, a 217-kilometre (135-mile) national trail that takes about nine days to complete on foot.
A shorter walk from the town centre brings you to a nine-hole, heathland golf-course where grazing sheep are constant hazards. On
a hill overlooking the fairways, amid encroaching bracken, is a circle of standing stones – unfortunately though, this isn’t a grand or ancient circle like those at Stonehenge in Wiltshire or at Carnac in France. This one was erected to commemorate the 1981 National Eisteddfod (a festival of all things Welsh - literature, music and performance) that was held in the town. There is
an ancient standing stone hereabouts – the Bronze Age ‘Grey Stone’; it’s just a hundred metres from where I'm sitting right now, but hidden in the middle of a modern bungalow estate.
Those, like us, who prefer to use a car rather than shanks’s pony
will find some superb drives in the area.
An 11-mile route winds west beside the River Dyfi, downstream to the small seaside resort of Aberdyfi
(Aberdovey). Not surprisingly, ‘Aber’ means ‘river mouth’ or ‘estuary’ in Welsh. At this time of year, the road’s lined with the violet-purple flowers of Rhododendron (invasive R.ponticum
, alas), the creamy blossom of our native Woodbine (Honeysuckle Lonicera periclymenum
) and magenta spikes of wild Foxglove (Digitalis purpurea)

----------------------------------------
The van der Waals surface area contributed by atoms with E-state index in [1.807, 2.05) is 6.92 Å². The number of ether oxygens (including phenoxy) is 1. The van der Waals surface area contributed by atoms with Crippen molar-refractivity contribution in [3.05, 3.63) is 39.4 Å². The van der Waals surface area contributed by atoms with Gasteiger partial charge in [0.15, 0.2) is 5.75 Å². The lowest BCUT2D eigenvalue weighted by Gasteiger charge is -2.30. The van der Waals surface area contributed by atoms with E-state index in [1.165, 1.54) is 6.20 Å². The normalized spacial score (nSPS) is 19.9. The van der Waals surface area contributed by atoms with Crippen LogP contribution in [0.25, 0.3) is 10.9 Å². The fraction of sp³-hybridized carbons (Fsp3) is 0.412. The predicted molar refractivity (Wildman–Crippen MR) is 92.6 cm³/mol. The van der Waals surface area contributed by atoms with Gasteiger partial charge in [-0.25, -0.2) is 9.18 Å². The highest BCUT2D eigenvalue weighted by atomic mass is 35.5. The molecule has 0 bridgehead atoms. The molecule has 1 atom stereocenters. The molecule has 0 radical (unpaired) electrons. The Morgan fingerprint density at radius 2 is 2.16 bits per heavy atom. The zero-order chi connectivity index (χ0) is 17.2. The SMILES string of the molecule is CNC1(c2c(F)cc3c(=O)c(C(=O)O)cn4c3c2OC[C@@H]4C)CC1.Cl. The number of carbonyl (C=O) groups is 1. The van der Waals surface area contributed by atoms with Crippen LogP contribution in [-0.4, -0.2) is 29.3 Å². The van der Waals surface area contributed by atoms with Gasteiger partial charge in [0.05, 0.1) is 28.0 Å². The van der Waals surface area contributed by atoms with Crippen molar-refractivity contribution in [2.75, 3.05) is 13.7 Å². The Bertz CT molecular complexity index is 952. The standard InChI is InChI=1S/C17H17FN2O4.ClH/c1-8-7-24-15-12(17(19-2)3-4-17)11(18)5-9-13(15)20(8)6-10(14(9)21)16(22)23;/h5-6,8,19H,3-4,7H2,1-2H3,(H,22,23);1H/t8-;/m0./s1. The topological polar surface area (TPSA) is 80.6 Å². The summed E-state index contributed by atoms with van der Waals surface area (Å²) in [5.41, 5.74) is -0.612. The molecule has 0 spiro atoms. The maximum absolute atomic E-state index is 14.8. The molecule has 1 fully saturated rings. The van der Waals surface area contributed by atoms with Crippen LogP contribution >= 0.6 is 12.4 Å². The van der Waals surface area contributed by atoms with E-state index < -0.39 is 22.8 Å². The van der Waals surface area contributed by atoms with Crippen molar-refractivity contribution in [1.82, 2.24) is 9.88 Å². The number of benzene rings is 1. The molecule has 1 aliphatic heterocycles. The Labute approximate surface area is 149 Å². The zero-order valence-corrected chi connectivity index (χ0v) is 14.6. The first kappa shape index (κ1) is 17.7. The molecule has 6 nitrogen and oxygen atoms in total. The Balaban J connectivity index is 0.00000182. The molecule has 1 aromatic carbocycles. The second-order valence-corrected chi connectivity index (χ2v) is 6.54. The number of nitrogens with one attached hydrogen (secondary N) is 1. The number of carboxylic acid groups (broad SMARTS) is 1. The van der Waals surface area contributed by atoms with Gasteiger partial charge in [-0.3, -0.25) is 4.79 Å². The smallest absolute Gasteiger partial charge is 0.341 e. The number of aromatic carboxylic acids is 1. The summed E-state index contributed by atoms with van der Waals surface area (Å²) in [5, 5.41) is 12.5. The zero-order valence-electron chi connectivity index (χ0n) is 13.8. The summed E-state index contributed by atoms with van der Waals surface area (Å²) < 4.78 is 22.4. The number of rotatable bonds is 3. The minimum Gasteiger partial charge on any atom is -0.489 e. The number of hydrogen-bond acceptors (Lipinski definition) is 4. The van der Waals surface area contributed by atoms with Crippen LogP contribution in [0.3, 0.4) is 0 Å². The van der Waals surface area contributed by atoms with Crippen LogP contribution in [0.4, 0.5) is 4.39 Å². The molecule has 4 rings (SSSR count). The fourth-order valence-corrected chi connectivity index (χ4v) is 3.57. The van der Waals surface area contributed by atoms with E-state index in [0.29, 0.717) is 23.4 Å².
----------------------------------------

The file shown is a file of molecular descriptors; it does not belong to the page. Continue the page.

. There are some lovely views, particularly on the return journey. Aberdyfi has held best-kept village and best
Looking towards the cliff railway up Constitution Hill.
floral village titles, although its past glories are now a little faded. Its long, wide stretch of sand backed by dunes is still very popular though, and the jetty is always thronged with children - and their dads - lowering baited lines into the sea to catch some of the many crabs that inhabit these waters.
About 20 miles away to the south of Mach is another ‘Aber’: Aberystwyth
. Yes, Welsh is simple isn’t it? This is at the mouth of the River Ystwyth! For some reason though, Aberystwyth is colloquially known as just Aber! This is the administrative centre of West Wales and home to a university with around 8,000 students, the National Library and 50 pubs. It has plenty of shops too, including national chains and large out-of-town supermarkets. Its beach is nothing to write home about, but there’s a seafront esplanade and the longest cliff railway in Britain will take you up Constitution Hill for panoramic views towards Pembrokeshire in the south, Cardigan Bay to the west and the mountains of Snowdonia to the north. Take time out to enjoy a coffee on the seafront and to have a reasonably-priced home-cooked lunch at the organic